Development and initial application of a fully integrated photoacoustic micro-ultrasound system.
      ). The transducer array has 256 elements with a size of 23 mm × 3 mm. Each element in the array is cylindrically focused at 15 mm distance. With a central frequency of 21 MHz and a 70% one-way bandwidth, the probe provides spatial resolutions of 1,237 μm, 119 μm, and 86 μm in the elevational, lateral, and axial directions, respectively (
      • Zhou Y.
      • Li G.
      • Zhu L.
      • Li C.
      • Cornelius L.A.
      • Wang L.V.
      Handheld photoacoustic probe to detect both melanoma depth and volume at high speed in vivo.
      ). For the highest melanoma detection sensitivity, pulse-light at 680 nm illuminates the target, where blood has low absorption (
      • Yao J.
      • Wang L.V.
      Sensitivity of photoacoustic microscopy.
      ). The optical fluence on the skin surface is approximately 10 mJ/cm2, which is less than the safety limit set by the American National Standards Institute (20 mJ/cm2) at this wavelength.
      Figure 1
      Figure 1Photoacoustic system for imaging in melanoma patients. (a) Schematic of the photoacoustic system. DAQ, data acquisition system; FC, fiber coupler; L1 and L2, lenses; M1 and M2, mirrors; ND, neutral density filter; PL, pump laser; TL, tunable laser. (b) Absorption spectra of melanin and blood at typical concentrations in tissue. A wavelength of 680 nm was chosen for melanoma imaging, at which the absorption ratio between melanin and blood is relatively high.
      Our study was approved by the Institutional Review Board of Washington University in St. Louis (IRB ID#: 201410125). Ten patients were recruited, and 13 lesions were imaged. Benefits and risks of the study were explained to the patients in detail, and written consent was obtained. We initially performed PAT imaging of the melanomas using our handheld probe followed by an excisional biopsy to determine the BD of each melanoma. Of the 13 lesions that were imaged, six presented after an initial incisional biopsy, providing a provisional BD (pBD) before PAT imaging (See Supplementary Table S1 and S2 online). After imaging and histologic examination, we determined that one lesion was composed entirely of melanophages with no tumor cells, and another amelanotic tumor extended to a depth (>10 mm) that was beyond the maximum imaging capacity of the PAT probe, although the most superficial portion of the tumor could be detected. A third patient who presented with widely metastatic disease received systemic therapy at an outside institution before wide local excision of his primary lesion. Thus, we excluded the lesions from these three patients from our final data analysis.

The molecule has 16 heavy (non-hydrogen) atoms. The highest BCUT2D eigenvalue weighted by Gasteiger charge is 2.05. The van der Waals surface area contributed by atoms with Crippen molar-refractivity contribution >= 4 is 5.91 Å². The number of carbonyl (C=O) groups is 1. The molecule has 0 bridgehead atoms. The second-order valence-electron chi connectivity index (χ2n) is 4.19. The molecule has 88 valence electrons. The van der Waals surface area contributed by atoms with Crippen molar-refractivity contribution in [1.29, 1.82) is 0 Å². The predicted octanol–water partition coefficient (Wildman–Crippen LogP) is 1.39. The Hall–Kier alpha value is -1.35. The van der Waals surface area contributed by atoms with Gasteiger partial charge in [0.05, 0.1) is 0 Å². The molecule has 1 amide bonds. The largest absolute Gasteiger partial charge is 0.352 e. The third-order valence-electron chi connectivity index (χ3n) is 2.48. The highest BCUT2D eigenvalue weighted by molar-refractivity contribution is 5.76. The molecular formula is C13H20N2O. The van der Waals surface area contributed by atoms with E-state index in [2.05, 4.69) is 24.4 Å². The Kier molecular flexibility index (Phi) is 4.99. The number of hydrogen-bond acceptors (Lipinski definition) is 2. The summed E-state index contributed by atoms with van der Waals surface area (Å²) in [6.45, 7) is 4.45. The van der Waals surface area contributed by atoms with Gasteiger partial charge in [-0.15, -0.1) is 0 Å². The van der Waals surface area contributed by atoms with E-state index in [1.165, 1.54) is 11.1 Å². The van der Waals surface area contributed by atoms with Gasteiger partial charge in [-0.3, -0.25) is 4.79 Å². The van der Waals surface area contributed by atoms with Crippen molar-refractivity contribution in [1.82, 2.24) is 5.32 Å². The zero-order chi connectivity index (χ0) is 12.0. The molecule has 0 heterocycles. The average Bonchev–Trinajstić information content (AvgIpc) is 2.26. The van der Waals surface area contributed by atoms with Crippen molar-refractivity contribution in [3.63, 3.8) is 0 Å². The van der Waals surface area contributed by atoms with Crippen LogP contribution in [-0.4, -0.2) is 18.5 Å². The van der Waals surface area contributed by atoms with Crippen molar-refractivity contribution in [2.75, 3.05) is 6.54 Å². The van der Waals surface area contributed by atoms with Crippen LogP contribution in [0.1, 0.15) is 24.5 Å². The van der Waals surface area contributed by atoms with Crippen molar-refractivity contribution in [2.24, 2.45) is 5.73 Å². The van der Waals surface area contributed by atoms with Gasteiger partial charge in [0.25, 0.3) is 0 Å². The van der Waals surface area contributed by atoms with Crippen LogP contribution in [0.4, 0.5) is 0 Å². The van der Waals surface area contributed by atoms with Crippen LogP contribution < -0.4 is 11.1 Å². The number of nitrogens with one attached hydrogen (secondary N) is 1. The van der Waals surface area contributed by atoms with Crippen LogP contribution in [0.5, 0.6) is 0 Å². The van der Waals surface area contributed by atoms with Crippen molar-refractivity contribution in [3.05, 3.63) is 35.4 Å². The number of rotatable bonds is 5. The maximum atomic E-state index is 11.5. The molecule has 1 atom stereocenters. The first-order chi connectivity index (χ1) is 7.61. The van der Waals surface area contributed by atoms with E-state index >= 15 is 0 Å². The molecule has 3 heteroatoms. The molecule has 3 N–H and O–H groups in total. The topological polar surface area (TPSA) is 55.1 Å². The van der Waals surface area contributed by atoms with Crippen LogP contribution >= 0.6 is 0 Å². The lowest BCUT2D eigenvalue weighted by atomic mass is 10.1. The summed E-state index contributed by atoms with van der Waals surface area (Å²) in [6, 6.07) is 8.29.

PAT images from a cutaneous melanoma metastasis on the left lower extremity (Figure 2a) and a primary cutaneous acral lentiginous melanoma (Figure 2d) clearly show the ability of PAT to detect dermal and epidermal melanin-containing components of the tumors, allowing for direct in vivo measurement of melanoma depth. (PAT measurement was adjusted by a factor of 0.88 to account for ex vivo tissue fixation and processing [
      • Winsor L.
      Tissue processing.
      ], and this is indicated as corrected [cPA] depth.) Immediately after imaging, an excisional biopsy was performed and actual BD was determined (Figure 2c and f). As shown in Figure 2a–c, the cutaneous melanoma metastasis PAT depth in vivo (cPA) is concordant with the actual BD. Similarly, the primary tumor cPA measurment more closely represented the acutal BD than the pBD obtained from a partial biopsy (Figure 2d–f).
      Figure 2